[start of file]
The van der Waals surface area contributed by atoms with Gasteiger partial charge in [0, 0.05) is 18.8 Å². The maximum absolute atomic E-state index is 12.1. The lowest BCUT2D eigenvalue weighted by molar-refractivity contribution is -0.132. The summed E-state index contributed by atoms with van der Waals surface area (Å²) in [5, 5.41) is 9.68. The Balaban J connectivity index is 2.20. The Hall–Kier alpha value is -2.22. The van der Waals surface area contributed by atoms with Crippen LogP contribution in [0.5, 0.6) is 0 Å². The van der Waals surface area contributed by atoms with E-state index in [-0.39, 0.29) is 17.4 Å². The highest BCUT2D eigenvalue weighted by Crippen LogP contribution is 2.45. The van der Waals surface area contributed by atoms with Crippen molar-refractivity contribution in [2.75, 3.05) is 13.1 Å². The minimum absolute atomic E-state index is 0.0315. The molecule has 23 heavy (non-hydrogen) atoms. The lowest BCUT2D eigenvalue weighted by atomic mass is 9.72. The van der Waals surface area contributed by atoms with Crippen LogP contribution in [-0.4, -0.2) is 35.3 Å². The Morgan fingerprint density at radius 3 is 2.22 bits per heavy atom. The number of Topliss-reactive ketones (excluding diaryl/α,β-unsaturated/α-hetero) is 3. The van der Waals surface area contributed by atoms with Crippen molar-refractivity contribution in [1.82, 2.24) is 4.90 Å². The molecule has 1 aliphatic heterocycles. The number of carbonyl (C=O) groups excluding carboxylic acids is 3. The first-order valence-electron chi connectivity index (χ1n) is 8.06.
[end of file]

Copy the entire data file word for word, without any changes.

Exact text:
The van der Waals surface area contributed by atoms with Gasteiger partial charge in [0, 0.05) is 18.8 Å². The maximum absolute atomic E-state index is 12.1. The lowest BCUT2D eigenvalue weighted by molar-refractivity contribution is -0.132. The summed E-state index contributed by atoms with van der Waals surface area (Å²) in [5, 5.41) is 9.68. The Balaban J connectivity index is 2.20. The Hall–Kier alpha value is -2.22. The van der Waals surface area contributed by atoms with Crippen LogP contribution in [0.5, 0.6) is 0 Å². The van der Waals surface area contributed by atoms with E-state index in [-0.39, 0.29) is 17.4 Å². The highest BCUT2D eigenvalue weighted by Crippen LogP contribution is 2.45. The van der Waals surface area contributed by atoms with Crippen molar-refractivity contribution in [2.75, 3.05) is 13.1 Å². The minimum absolute atomic E-state index is 0.0315. The molecule has 23 heavy (non-hydrogen) atoms. The lowest BCUT2D eigenvalue weighted by atomic mass is 9.72. The van der Waals surface area contributed by atoms with Crippen LogP contribution in [-0.4, -0.2) is 35.3 Å². The Morgan fingerprint density at radius 3 is 2.22 bits per heavy atom. The number of Topliss-reactive ketones (excluding diaryl/α,β-unsaturated/α-hetero) is 3. The van der Waals surface area contributed by atoms with Crippen molar-refractivity contribution in [1.82, 2.24) is 4.90 Å². The molecule has 1 aliphatic heterocycles. The number of carbonyl (C=O) groups excluding carboxylic acids is 3. The first-order valence-electron chi connectivity index (χ1n) is 8.06.